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Date:   Tue, 12 Apr 2022 20:27:14 -0600
From:   Jens Axboe <>
To:     Eric Dumazet <>
Cc:     Eric Dumazet <>,,
        netdev <>
Subject: Re: [PATCHSET 0/4] Add support for no-lock sockets

On 4/12/22 8:19 PM, Eric Dumazet wrote:
> On Tue, Apr 12, 2022 at 7:12 PM Jens Axboe <> wrote:
>> On 4/12/22 8:05 PM, Eric Dumazet wrote:
>>> On Tue, Apr 12, 2022 at 7:01 PM Jens Axboe <> wrote:
>>>> On 4/12/22 7:54 PM, Eric Dumazet wrote:
>>>>> On Tue, Apr 12, 2022 at 6:26 PM Jens Axboe <> wrote:
>>>>>> On 4/12/22 6:40 PM, Eric Dumazet wrote:
>>>>>>> On 4/12/22 13:26, Jens Axboe wrote:
>>>>>>>> Hi,
>>>>>>>> If we accept a connection directly, eg without installing a file
>>>>>>>> descriptor for it, or if we use IORING_OP_SOCKET in direct mode, then
>>>>>>>> we have a socket for recv/send that we can fully serialize access to.
>>>>>>>> With that in mind, we can feasibly skip locking on the socket for TCP
>>>>>>>> in that case. Some of the testing I've done has shown as much as 15%
>>>>>>>> of overhead in the lock_sock/release_sock part, with this change then
>>>>>>>> we see none.
>>>>>>>> Comments welcome!
>>>>>>> How BH handlers (including TCP timers) and io_uring are going to run
>>>>>>> safely ? Even if a tcp socket had one user, (private fd opened by a
>>>>>>> non multi-threaded program), we would still to use the spinlock.
>>>>>> But we don't even hold the spinlock over lock_sock() and release_sock(),
>>>>>> just the mutex. And we do check for running eg the backlog on release,
>>>>>> which I believe is done safely and similarly in other places too.
>>>>> So lets say TCP stack receives a packet in BH handler... it proceeds
>>>>> using many tcp sock fields.
>>>>> Then io_uring wants to read/write stuff from another cpu, while BH
>>>>> handler(s) is(are) not done yet,
>>>>> and will happily read/change many of the same fields
>>>> But how is that currently protected?
>>> It is protected by current code.
>>> What you wrote would break TCP stack quite badly.
>> No offense, but your explanations are severely lacking. By "current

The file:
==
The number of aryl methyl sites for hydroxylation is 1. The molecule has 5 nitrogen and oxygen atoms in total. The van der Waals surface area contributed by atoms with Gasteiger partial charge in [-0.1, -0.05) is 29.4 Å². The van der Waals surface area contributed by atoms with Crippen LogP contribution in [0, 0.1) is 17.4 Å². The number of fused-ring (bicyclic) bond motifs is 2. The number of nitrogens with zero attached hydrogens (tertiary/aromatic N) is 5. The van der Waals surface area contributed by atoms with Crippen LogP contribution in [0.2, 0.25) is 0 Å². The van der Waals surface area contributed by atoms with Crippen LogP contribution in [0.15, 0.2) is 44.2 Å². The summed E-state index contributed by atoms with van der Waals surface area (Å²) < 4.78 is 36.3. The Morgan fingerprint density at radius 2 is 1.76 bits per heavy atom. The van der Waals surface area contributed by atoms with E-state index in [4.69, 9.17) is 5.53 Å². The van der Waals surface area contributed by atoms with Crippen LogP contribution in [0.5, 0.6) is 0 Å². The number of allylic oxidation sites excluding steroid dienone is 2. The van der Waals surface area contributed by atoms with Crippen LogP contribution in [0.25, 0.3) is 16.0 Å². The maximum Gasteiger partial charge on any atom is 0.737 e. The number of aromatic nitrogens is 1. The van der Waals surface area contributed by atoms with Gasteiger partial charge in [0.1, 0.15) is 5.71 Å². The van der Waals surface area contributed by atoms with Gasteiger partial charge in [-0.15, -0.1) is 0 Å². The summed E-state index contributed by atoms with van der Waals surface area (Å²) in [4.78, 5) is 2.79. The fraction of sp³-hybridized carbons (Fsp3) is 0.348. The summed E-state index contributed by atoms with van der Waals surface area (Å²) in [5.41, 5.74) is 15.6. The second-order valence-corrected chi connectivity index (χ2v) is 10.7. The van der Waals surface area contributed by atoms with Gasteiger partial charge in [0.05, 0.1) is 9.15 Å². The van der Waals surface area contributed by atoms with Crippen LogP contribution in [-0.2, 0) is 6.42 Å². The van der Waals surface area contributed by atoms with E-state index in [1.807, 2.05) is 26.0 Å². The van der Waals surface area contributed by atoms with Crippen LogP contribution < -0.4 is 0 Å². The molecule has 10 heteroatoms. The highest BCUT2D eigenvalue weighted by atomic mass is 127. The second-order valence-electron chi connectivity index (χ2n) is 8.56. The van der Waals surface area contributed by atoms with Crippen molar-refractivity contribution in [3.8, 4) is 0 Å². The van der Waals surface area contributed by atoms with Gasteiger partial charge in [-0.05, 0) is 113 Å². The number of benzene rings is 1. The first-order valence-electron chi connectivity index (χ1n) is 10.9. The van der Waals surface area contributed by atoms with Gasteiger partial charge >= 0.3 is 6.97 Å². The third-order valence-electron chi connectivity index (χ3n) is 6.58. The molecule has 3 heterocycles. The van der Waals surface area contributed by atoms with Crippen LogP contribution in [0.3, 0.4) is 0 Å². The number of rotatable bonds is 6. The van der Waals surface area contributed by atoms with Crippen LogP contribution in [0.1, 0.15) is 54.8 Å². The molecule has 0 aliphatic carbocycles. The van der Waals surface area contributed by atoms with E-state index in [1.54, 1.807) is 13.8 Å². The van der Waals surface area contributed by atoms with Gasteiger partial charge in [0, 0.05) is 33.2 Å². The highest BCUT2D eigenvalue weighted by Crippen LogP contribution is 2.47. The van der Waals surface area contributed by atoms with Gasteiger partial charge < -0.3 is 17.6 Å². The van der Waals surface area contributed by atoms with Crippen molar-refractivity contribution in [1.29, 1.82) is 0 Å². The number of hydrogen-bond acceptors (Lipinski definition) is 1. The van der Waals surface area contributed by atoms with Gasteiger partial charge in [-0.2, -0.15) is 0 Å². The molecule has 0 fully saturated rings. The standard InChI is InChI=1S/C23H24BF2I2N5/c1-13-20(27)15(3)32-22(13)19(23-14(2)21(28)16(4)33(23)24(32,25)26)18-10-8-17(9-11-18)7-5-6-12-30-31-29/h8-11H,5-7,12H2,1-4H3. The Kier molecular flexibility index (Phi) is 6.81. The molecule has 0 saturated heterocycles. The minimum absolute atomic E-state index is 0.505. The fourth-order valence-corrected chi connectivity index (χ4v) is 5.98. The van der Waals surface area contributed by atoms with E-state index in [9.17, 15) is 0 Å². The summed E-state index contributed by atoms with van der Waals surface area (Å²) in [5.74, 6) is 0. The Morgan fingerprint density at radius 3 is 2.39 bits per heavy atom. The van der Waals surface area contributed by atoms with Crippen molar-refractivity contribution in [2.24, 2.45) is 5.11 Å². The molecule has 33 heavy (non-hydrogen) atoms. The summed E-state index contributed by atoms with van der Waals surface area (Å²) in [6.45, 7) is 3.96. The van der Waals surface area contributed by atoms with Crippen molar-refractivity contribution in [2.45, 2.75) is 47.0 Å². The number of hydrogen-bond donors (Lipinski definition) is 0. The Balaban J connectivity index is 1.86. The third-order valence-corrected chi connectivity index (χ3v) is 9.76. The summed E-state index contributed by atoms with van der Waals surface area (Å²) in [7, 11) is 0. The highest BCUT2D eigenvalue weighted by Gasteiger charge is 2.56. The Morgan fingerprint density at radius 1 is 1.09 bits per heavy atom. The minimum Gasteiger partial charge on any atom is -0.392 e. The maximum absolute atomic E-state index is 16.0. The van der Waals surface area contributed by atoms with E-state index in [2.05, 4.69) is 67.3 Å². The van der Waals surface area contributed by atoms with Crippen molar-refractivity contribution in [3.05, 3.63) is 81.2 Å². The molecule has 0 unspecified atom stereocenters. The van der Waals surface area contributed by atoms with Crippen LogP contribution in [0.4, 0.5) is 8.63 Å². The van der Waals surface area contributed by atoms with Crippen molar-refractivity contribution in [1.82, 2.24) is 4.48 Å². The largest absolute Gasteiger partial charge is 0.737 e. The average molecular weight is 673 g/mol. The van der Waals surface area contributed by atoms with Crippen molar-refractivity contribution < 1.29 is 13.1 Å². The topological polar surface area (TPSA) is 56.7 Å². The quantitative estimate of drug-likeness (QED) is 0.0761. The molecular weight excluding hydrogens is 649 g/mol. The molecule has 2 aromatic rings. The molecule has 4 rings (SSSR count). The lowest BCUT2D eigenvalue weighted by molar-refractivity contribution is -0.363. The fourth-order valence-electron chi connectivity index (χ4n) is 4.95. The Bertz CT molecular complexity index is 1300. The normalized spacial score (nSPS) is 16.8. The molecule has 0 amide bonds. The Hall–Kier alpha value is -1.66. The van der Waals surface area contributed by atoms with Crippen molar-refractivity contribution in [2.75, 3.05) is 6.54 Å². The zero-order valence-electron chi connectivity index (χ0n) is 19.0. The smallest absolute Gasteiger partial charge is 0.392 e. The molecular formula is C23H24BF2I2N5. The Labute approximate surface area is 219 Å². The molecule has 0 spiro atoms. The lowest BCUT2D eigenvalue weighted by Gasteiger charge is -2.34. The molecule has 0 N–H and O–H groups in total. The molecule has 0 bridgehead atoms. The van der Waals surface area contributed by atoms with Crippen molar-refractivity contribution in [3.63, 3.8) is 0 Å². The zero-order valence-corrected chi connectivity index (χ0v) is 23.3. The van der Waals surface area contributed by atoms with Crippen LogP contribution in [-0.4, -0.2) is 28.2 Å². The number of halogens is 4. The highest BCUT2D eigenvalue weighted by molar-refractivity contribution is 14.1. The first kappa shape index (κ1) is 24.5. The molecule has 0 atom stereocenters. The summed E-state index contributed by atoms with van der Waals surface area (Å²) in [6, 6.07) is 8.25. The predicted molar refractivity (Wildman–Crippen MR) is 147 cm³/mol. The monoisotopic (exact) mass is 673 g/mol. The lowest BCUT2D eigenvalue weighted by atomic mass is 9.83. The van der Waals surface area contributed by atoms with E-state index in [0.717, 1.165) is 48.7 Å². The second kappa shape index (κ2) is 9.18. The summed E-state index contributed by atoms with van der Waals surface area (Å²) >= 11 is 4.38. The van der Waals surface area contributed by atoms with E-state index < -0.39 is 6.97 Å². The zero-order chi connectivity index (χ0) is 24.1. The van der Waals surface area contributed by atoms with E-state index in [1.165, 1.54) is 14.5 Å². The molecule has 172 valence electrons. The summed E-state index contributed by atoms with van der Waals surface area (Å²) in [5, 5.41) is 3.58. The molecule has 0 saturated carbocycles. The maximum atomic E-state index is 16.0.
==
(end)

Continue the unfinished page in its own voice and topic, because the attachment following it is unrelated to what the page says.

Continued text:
>> code"? So what you're saying is that it's protected by how the code
>> currently works? From how that it currently is? Yeah, that surely
>> explains it.
>>> I suggest you setup/run a syzbot server/farm, then you will have a
>>> hundred reports quite easily.
>> Nowhere am I claiming this is currently perfect, and it should have had
>> an RFC on it. Was hoping for some constructive criticism on how to move
>> this forward, as high frequency TCP currently _sucks_ in the stack.
>> Instead I get useless replies, not very encouraging.
>> I've run this quite extensively on just basic send/receive over sockets,
>> so it's not like it hasn't been run at all. And it's been fine so far,
>> no ill effects observed. If we need to tighten down the locking, perhaps
>> a valid use would be to simply skip the mutex and retain the bh lock for
>> setting owner. As far as I can tell, should still be safe to skip on
>> release, except if we need to process the backlog. And it'd serialize
>> the owner setting with the BH, which seems to be your main objection in.
>> Mostly guessing here, based on the in-depth replies.
>> But it'd be nice if we could have a more constructive dialogue about
>> this, rather than the weird dismisiveness.
> Sure. It would be nice that I have not received such a patch series
> the day I am sick.

I'm sorry that you are sick - but if you are not in a state to reply,
then please just don't. It sets a bad example. It was sent to the list,
not to you personally.

Don't check email then, putting the blame on ME for posting a patchset
while you are sick is uncalled for and rude. If I had a crystal ball, I
would not be spending my time working on the kernel. You know what
would've been a better idea? Replying that you are sick and that you are
sorry for being an ass on the mailing list.

> Jakub, David, Paolo, please provide details to Jens, thanks.

There's no rush here fwiw - I'm heading out on PTO rest of the week,
so we can pick this back up when I get back. I'll check in on emails,
but activity will be sparse.

Jens Axboe

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